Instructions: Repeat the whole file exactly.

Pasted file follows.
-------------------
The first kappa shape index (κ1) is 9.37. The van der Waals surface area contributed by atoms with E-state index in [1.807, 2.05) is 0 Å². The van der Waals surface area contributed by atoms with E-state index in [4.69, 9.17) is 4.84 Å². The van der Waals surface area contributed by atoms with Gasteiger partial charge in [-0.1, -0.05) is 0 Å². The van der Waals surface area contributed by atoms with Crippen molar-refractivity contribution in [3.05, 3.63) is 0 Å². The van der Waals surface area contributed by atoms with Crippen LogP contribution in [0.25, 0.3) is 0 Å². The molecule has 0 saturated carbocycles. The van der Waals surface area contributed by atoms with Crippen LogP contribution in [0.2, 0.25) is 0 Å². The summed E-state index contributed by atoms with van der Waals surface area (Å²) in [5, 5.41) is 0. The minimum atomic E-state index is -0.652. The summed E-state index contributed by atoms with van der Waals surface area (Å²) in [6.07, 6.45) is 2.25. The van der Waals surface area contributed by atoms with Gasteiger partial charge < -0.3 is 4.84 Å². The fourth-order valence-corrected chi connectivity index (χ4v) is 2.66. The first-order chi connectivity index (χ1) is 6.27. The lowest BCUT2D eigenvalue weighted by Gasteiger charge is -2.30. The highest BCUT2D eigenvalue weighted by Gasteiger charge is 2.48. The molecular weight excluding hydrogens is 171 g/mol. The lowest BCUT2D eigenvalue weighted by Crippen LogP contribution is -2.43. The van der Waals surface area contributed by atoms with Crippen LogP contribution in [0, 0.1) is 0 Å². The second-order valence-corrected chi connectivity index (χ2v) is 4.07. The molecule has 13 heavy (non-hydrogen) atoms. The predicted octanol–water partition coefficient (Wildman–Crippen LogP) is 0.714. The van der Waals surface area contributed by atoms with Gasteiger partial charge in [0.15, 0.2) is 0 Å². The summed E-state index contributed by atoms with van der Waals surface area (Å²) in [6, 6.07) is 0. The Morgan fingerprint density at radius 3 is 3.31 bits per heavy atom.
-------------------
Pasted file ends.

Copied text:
The first kappa shape index (κ1) is 9.37. The van der Waals surface area contributed by atoms with E-state index in [1.807, 2.05) is 0 Å². The van der Waals surface area contributed by atoms with E-state index in [4.69, 9.17) is 4.84 Å². The van der Waals surface area contributed by atoms with Gasteiger partial charge in [-0.1, -0.05) is 0 Å². The van der Waals surface area contributed by atoms with Crippen molar-refractivity contribution in [3.05, 3.63) is 0 Å². The van der Waals surface area contributed by atoms with Crippen LogP contribution in [0.25, 0.3) is 0 Å². The molecule has 0 saturated carbocycles. The van der Waals surface area contributed by atoms with Crippen LogP contribution in [0.2, 0.25) is 0 Å². The summed E-state index contributed by atoms with van der Waals surface area (Å²) in [5, 5.41) is 0. The minimum atomic E-state index is -0.652. The summed E-state index contributed by atoms with van der Waals surface area (Å²) in [6.07, 6.45) is 2.25. The van der Waals surface area contributed by atoms with Gasteiger partial charge < -0.3 is 4.84 Å². The fourth-order valence-corrected chi connectivity index (χ4v) is 2.66. The first-order chi connectivity index (χ1) is 6.27. The lowest BCUT2D eigenvalue weighted by Gasteiger charge is -2.30. The highest BCUT2D eigenvalue weighted by Gasteiger charge is 2.48. The molecular weight excluding hydrogens is 171 g/mol. The lowest BCUT2D eigenvalue weighted by Crippen LogP contribution is -2.43. The van der Waals surface area contributed by atoms with Crippen LogP contribution in [0, 0.1) is 0 Å². The second-order valence-corrected chi connectivity index (χ2v) is 4.07. The molecule has 13 heavy (non-hydrogen) atoms. The predicted octanol–water partition coefficient (Wildman–Crippen LogP) is 0.714. The van der Waals surface area contributed by atoms with Gasteiger partial charge in [0.15, 0.2) is 0 Å². The summed E-state index contributed by atoms with van der Waals surface area (Å²) in [6, 6.07) is 0. The Morgan fingerprint density at radius 3 is 3.31 bits per heavy atom.